We love introducing you to the people of Makweti, so that you can get a feel for who is standing behind the scenes, making all the magic come together! If you’ve visited us before then you will know these people, and will hopefully enjoy finding out more about them.
May we introduce Colin Smit; this is his story.
I was born in Zimbabwe, Harare (then still Rhodesia, Salisbury) in 1973. My mother was a tennis coach while my father was a school teacher. He had the dream of becoming a yacht skipper and actually built a thirty two foot ferro-cement sloop in our back garden. It was shipped to Durban, from where my father sailed it to Mauritius. It was here that my mother, brother and I joined him. We sailed to the Seychelles together, no mean feat for a mother with two children younger than two years old!
We lived in the Seychelles until I was six years old, at which time my parents separated. My mother met and married a farmer in the Eastern Cape and so the path towards my lifestyle became paved. My brother and I visited The Seychelles every so often, and then Mauritius once my father had moved there, probably paving the way to my brother’s lifestyle – that of a yacht skipper, just like our dad.
I went to boarding school, which was a big shock initially, but I came to enjoy it more once I’d made friends with the other farm kids. We’d regularly leave the school (illegally!) to explore the undeveloped land behind it. There we collected snakes and chameleons, and found as many birds’ nests as we could. I can’t remember wildlife actually being a passion then, but I do remember enjoying being “out there” immensely.
I wanted to be a veterinarian after school but failed my final maths exam and so ended up in the army in 1991. The discipline I learned there stood me in good stead. After working for two years (as a builder with my father who had returned to South Africa in 1989) I studied construction. Immediately after I qualified, however, I returned to the farm to work with my step-father. Having a direct influence on the wellbeing of the farm animals developed the love for the outdoors I had begun to feel when I was younger. After qualifying as a professional hunter I was almost happy.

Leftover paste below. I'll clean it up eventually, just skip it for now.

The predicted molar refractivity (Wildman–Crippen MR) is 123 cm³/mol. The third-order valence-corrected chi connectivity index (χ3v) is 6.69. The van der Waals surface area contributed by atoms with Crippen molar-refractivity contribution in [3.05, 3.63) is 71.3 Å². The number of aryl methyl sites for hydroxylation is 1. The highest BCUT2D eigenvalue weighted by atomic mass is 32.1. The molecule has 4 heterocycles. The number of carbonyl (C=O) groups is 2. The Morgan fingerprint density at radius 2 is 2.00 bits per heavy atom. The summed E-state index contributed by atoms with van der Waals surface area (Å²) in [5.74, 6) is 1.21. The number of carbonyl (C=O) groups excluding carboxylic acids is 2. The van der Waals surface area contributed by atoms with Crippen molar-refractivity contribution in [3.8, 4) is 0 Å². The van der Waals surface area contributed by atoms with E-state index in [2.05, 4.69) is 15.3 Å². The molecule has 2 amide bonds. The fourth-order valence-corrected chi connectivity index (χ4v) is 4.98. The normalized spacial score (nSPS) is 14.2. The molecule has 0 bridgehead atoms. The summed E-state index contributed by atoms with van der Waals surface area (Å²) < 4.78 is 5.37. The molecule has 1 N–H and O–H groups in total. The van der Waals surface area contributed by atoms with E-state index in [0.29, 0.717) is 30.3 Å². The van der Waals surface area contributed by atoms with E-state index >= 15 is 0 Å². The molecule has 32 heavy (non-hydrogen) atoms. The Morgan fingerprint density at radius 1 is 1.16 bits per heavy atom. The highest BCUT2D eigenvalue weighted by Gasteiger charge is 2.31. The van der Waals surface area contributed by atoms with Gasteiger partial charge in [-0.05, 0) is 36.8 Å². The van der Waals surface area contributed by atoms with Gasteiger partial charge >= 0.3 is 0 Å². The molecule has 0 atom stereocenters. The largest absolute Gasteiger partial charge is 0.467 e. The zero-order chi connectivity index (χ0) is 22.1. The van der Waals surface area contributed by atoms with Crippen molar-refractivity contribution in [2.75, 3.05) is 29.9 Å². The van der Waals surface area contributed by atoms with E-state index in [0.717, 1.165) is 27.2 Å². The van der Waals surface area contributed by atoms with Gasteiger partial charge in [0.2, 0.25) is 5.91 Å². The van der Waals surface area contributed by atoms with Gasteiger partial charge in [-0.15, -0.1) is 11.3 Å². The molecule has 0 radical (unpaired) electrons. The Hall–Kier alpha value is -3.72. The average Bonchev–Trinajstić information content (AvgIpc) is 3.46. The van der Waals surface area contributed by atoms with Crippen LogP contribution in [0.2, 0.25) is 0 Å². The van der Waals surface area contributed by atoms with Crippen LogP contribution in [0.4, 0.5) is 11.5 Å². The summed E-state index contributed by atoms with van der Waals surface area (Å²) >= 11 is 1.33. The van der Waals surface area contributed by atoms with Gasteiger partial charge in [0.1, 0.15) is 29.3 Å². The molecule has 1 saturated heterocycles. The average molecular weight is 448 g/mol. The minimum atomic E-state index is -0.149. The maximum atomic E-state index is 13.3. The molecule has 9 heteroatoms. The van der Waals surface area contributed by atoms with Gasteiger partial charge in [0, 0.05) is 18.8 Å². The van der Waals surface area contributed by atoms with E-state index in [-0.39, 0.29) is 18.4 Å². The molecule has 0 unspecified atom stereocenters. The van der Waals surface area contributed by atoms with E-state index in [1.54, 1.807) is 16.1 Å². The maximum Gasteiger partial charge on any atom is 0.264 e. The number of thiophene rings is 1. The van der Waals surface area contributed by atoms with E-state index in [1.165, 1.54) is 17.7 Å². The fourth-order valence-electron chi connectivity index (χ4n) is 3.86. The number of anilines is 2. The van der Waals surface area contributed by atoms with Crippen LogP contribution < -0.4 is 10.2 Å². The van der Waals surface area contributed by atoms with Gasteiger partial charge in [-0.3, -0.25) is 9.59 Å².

My parents had to sell the farm and in 1999 I had to leave. Thanks to my experience gained while hunting I managed to get a job as a guide, something I thought I’d do until I could find a proper job. Twenty years later (I’ll never forget starting at Shamwari Game Reserve on 1 September 1999) I still haven’t left the industry!
I started as a low order jeep jockey, qualified to conduct walking safaris, became a deputy head guide and also trained my junior peers during the years I spent at Shamwari. I became part of the Sanbona Wildlife Reserve conservation team in 2008 where I met my Kenyan wife. We moved to Kenya in 2009 where I managed lodges and undertook walking safaris for Governors Camp. In total I spent six years in Kenya, working in one of the most beautiful places on earth. The people, many illiterate but mostly of an incredibly accommodating disposition, made the stay most memorable and in fact almost spiritual. It was clear to me I’d made the right choice choosing a career in the outdoors.
I returned to South Africa in August 2017 to work at Makweti, which is where I am still today. I have also developed a love for interacting with the guests who visit us, which is a huge part of the Makweti spirit of doing things. After all, we rub shoulders with people, literally, from all four corners of the globe. What a great way to gain a broad, informed perspective on life!